Bring­ing back the ‘venom’

Grin­spoon ‘soc­cer dads’ make a come­back to their ‘rock star’ sta­tus

Whitsunday Times - - CHILL - Kathy McCabe

AF­TER a four-year hia­tus to do ‘adult’ stuff, Grin­spoon are get­ting back to­gether.

Once the en­fants ter­ri­ble of any back­stage dur­ing the golden years of Aus­tralia’s al­ter­na­tive rock scene, the four mu­si­cians have spent re­cent years be­ing “soc­cer dads”.

Front­man Phil Jamieson has main­tained a mu­si­cal pres­ence since the band called time out in late 2013, with solo shows and his re­cent role in the Queens­land pro­duc­tion of Green Day’s mu­si­cal Amer­i­can Id­iot.

“Be­ing a dad, a few solo shows, just did the mu­si­cal in Bris­bane, built a house, pick­ing tiles, turn­ing 40, be­ing an adult, it hap­pens to ev­ery­one,” he said.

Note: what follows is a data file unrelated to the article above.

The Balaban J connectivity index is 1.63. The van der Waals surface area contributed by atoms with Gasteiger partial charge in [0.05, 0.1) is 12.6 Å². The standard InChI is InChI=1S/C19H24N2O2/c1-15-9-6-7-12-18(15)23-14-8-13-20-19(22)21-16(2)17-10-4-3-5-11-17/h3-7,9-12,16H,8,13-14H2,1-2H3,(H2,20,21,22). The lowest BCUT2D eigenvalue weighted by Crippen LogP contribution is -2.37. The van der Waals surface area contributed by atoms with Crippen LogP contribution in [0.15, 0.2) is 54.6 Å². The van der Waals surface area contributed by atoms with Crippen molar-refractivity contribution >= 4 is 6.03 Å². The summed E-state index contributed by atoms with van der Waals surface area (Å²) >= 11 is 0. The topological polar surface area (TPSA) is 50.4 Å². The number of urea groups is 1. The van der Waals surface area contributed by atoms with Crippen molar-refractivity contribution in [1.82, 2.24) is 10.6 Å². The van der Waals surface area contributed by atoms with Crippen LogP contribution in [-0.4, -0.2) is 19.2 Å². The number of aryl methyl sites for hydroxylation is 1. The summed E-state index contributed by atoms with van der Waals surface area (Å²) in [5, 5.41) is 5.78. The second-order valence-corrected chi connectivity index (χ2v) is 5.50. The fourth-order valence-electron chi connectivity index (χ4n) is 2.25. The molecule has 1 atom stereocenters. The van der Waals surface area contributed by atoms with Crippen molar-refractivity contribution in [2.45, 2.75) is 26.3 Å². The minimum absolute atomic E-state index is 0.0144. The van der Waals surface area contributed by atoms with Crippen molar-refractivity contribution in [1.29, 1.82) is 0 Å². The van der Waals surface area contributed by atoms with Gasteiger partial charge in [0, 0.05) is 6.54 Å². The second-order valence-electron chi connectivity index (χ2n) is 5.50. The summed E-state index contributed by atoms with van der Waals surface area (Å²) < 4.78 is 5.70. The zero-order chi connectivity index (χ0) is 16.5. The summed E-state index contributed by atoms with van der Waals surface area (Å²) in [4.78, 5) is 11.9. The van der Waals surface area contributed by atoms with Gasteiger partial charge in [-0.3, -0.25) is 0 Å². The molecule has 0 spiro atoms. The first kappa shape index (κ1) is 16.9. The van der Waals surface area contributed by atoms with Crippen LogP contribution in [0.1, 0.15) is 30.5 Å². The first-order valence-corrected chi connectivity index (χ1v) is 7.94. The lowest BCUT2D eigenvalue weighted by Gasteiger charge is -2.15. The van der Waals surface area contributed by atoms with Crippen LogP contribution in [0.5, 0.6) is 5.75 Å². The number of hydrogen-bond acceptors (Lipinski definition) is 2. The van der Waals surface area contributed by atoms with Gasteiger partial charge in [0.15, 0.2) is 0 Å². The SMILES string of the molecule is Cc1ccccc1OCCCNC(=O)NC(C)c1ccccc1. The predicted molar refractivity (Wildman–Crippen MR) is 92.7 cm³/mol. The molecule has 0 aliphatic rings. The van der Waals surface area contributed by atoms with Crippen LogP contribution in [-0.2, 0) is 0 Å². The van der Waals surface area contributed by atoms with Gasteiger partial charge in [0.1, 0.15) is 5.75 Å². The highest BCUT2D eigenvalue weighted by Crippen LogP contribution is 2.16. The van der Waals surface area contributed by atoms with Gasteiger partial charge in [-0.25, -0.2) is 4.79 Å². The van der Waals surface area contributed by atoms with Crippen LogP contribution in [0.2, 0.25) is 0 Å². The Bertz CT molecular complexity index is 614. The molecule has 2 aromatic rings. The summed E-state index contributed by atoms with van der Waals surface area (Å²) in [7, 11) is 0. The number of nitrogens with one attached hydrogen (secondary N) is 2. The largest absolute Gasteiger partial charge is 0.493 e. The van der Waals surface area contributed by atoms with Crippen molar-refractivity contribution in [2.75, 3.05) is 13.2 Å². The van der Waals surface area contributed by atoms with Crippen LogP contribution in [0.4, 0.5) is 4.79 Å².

Gui­tarist Pat Dav­ern and his wife Katya opened the Fin­der’s Club store near their Bun­ga­low home and wel­comed daugh­ter Frankie.

He also formed an­other band, Sons of Jaguar, with bassist Joe Hansen, who has been in­volved be­hind the scenes in fes­ti­val or­gan­i­sa­tion.

Drum­mer Kris­tian Hopes started a com­mer­cial handy­man busi­ness in Bris­bane.

“I’ve got a cou­ple of kids too so I’ve been tak­ing them to school and pick­ing them up. No mu­sic, the only mu­sic I’ll ever do is this band,” he said.

Grin­spoon, formed dur­ing a pub jam in Lis­more when Jamieson was still a teenager, were the first win­ners of Triple J’s Un­earthed com­pe­ti­tion and quickly got on to the Aussie rock scene with their in­cen­di­ary post-punk shows.

Their mosh pits were fe­ro­cious and the band was soon the sub­ject of a record la­bel bid­ding war be­fore sign­ing with a univer­sal to make Guide To Bet­ter Liv­ing.

That al­bum achieved dou­ble plat­inum sales of more than 140,000 copies and gen­er­ated a host of al­ter­na­tive hits in­clud­ing Just Ace, Cham­pion and Sick­fest.

Jamieson said he would like to rise to the chal­lenge

of re­cap­tur­ing the ‘venom’ of their early days on the na­tional tour to cel­e­brate the an­niver­sary.

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